As it regards the mode now in which the thing itself, that is, the true body and blood of the Lord, is connected with the symbols, we say that it is symbolic or sacramental. We call a sacramental mode not such as is merely figurative, but such as truly and certainly represents, under the form of visible things, what God along with the symbols exhibits and offers, namely what we mentioned before, the true body and blood of Christ, which may show that we retain and defend the presence of the very body and blood of Christ in the Supper. So if we have any controversy with truly pious and learned brethren [Lutherans], it is not concerning the thing itself, but only concerning the mode of the presence, which is known to God alone, and by us believed.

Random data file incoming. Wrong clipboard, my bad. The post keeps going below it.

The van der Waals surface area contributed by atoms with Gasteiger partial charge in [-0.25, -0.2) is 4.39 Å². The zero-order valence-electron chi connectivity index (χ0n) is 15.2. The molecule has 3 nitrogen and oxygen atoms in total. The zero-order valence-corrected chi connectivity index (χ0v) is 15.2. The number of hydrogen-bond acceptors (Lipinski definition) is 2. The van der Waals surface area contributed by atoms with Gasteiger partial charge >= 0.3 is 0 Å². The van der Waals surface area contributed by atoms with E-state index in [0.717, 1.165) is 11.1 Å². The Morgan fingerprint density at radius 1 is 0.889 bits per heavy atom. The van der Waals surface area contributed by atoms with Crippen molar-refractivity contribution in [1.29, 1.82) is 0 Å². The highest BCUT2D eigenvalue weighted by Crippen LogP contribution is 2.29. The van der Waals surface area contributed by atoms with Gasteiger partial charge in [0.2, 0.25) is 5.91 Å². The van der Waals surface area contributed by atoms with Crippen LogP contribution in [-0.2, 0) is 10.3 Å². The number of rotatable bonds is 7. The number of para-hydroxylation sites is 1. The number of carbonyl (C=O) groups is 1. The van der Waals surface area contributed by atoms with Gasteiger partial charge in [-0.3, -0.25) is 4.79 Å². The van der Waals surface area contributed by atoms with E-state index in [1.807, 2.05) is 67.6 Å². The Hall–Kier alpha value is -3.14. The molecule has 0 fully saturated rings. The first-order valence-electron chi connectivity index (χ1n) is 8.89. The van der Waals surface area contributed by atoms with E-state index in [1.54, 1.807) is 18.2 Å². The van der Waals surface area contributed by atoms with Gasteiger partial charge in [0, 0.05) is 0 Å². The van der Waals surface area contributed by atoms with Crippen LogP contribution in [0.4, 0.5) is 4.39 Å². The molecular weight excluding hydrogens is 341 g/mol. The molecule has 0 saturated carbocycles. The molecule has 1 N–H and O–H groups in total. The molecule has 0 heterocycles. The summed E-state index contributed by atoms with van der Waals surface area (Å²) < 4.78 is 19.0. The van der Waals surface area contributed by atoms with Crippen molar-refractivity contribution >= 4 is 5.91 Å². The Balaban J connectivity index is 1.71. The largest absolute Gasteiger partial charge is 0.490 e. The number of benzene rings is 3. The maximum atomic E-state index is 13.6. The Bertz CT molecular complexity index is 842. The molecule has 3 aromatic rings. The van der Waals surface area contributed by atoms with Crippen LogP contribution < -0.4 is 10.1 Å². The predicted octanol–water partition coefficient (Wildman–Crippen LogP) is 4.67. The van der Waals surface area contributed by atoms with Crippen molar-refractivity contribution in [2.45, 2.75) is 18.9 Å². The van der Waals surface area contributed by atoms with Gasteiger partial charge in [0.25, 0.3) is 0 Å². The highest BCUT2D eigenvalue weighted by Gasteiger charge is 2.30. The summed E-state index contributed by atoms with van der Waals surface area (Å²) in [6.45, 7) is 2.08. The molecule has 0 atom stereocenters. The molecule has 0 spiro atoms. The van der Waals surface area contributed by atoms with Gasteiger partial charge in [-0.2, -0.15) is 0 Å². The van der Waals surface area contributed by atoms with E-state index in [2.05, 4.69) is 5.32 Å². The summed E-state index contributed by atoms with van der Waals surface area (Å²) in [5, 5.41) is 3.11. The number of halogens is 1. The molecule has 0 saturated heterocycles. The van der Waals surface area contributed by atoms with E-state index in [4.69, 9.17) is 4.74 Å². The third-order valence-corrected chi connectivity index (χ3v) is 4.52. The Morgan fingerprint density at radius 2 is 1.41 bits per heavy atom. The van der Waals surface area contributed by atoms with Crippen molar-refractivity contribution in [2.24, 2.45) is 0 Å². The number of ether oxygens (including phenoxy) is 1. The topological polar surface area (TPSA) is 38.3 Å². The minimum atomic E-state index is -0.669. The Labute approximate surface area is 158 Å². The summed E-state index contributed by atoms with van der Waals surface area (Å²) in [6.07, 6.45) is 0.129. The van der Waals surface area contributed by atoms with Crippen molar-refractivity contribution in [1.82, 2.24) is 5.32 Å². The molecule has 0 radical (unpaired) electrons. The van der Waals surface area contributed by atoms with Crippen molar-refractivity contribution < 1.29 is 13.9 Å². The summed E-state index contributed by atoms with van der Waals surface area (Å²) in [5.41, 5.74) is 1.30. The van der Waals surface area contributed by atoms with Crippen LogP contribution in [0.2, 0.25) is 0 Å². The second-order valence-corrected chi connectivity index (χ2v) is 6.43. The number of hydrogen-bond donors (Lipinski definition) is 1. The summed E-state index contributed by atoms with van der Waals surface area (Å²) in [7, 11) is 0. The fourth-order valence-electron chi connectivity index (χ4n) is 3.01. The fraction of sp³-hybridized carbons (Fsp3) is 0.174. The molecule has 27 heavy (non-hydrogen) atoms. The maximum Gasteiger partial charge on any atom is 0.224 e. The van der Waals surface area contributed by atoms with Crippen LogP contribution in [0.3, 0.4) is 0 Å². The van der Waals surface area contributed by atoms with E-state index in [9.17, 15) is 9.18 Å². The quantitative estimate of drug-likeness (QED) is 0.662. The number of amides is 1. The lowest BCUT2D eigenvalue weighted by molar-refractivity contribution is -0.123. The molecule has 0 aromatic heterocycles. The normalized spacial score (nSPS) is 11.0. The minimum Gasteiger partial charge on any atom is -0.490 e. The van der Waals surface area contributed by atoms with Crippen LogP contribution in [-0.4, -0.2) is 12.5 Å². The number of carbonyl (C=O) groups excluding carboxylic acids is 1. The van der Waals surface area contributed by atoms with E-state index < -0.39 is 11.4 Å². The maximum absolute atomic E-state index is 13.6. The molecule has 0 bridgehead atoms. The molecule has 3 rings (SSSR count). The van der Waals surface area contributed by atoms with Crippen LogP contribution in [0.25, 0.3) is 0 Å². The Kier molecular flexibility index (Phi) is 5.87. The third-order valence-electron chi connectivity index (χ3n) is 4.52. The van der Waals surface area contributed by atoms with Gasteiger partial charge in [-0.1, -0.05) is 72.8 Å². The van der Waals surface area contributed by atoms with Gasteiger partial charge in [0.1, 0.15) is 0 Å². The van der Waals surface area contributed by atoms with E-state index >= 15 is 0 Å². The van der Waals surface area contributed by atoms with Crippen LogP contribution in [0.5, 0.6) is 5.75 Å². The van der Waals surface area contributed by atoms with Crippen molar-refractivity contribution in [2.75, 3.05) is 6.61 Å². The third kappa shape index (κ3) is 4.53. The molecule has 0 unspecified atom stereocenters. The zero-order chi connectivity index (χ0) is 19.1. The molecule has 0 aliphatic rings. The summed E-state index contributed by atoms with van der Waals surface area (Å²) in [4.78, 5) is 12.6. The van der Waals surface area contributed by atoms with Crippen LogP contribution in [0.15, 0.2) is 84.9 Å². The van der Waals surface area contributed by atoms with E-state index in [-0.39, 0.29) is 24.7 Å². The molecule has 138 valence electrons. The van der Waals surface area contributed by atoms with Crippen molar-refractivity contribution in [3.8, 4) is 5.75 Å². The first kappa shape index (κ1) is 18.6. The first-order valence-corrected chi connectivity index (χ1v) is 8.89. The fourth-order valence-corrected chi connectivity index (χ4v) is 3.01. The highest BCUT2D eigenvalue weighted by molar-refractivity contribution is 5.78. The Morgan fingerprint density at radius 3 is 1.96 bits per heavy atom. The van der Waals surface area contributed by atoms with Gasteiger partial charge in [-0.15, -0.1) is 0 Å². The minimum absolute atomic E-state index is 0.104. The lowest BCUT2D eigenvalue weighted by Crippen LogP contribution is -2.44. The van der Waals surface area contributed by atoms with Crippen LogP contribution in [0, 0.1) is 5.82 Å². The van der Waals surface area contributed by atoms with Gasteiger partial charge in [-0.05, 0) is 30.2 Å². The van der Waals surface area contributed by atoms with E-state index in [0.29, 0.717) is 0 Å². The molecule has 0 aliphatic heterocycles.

For many, the debate between receptionism and ‘consecrationism’ has to do with the question of when and to whom Christ’s body becomes present. Consecrationists generally hold that Christ becomes present at the moment of the consecration of the bread and the wine. Receptionists are generally seen to believe that Christ only becomes present at the moment of reception and only to faithful receivers. Whilst a number of Calvinists claim that this is the Calvinistic position, I wonder whether certain nuances of the Calvinistic position are lost when such language is employed. I disagree with both receptionism and consecrationism as defined above. I believe that it is unhelpful to look for one moment at which Christ becomes present. Nor do I believe that there even is a moment of ‘consecration’. I fail to find one mentioned in Scripture. Christ’s presence embraces the whole action, as I have already claimed. The whole action is ‘consecratory’ and not merely one moment within it. One of the dangers with receptionism (hereafter understood as limiting the presence of Christ in the bread and wine to the moment of reception by the faithful recipient) is that it has the tendency of individualizing our celebration of the Supper. The presence of Christ becomes little more than a presence to detached individuals, rather than a presence to the congregation as a whole. Also, in both consecrationism and receptionism, there tends to be a focus upon the elements that distracts us from the other manners in which Christ is present in the Eucharist. If the whole action is consecratory, and is not understood in an individualistic manner, even the unbeliever is somehow brought into the presence of God. The unbelieving eat and drink judgment to themselves. Consecrationism often regards the presence of Christ in the bread and wine in a manner that holds true even outside of the context of the Supper, leading to such practices as the laying aside of the bread and parading it in Corpus Christi festivals. In opposition to such practices, I would assert that the presence of Christ in the bread and the wine is the presence of Christ as the gift of food (the firstfruits of the new creation). The presence of Christ in the bread and wine is a presence of Christ to be eaten and drunk of. It is only really appropriate to speak of the bread and wine as the body and blood of Christ in the context of the action of the Eucharist. In a context where the eating and drinking of the Church is not going to take place, there is no presence of Christ in the elements. Is it appropriate to speak of the bread and wine as the body and blood of Christ prior to our eating and drinking? Most certainly. However, speaking of them in such a manner is only appropriate as they are given to the Church as food and drink (i.e. as they are already part of the Eucharistic action). The full reality of Christ’s presence is only known as we partake of them. Our reception is the goal and climax of the Eucharistic action. The personal presence of Christ is only meaningful when understood in the context of the whole action. Consequently, our accent should always be upon the time of reception as the time in the light of which the presence of Christ in the rest of the Eucharistic liturgy makes sense. Manducatio Impiorum The question of the manducatio impiorum comes into play here: Do the impious truly feed on the body of Christ in the sacrament? Yes and no. First we should remove a few misconceptions. The position that only the faithful truly receive the substance of the body and blood of Christ does not necessarily teach that there is anything less in the sacrament when it is offered to unbelievers than when it is offered to believers, nor need it teach that believers add a crucial ingredient to the sacrament by their faith. Rather I understand it to teach that faith is the receptive organ by which we receive what is truly and objectively present within the sacrament. I believe that there is a real sense in which unbelievers ‘eat without eating’ and ‘drink without drinking’ at the Supper, just as people can ‘hear’ the Gospel ‘without hearing’. This does not, however, mean that such individuals know nothing of the presence of Christ in the sacrament. In 1 Corinthians 11 we see that the impious were really experiencing something of the presence of Christ in the sacrament. It is the body of Christ that is given to the unbelieving, just as it is the body of Christ that is given to the believing. There is no cause for us to doubt that what we receive is truly the body and blood of Christ. The Role of the Spirit It is the work of the Spirit that makes the Eucharist what it is. It is the work of the Spirit in the Eucharist that makes the bread and wine that we offer the firstfruits of the new creation and the body and blood of Christ. It is the work of the Spirit through the Eucharist that makes the people of God more than just a gathering of individuals, but truly the Body of Christ. We become the dwelling place of Christ by the Spirit. Following our Lord’s great Eucharistic discourse in John 6, He declares:—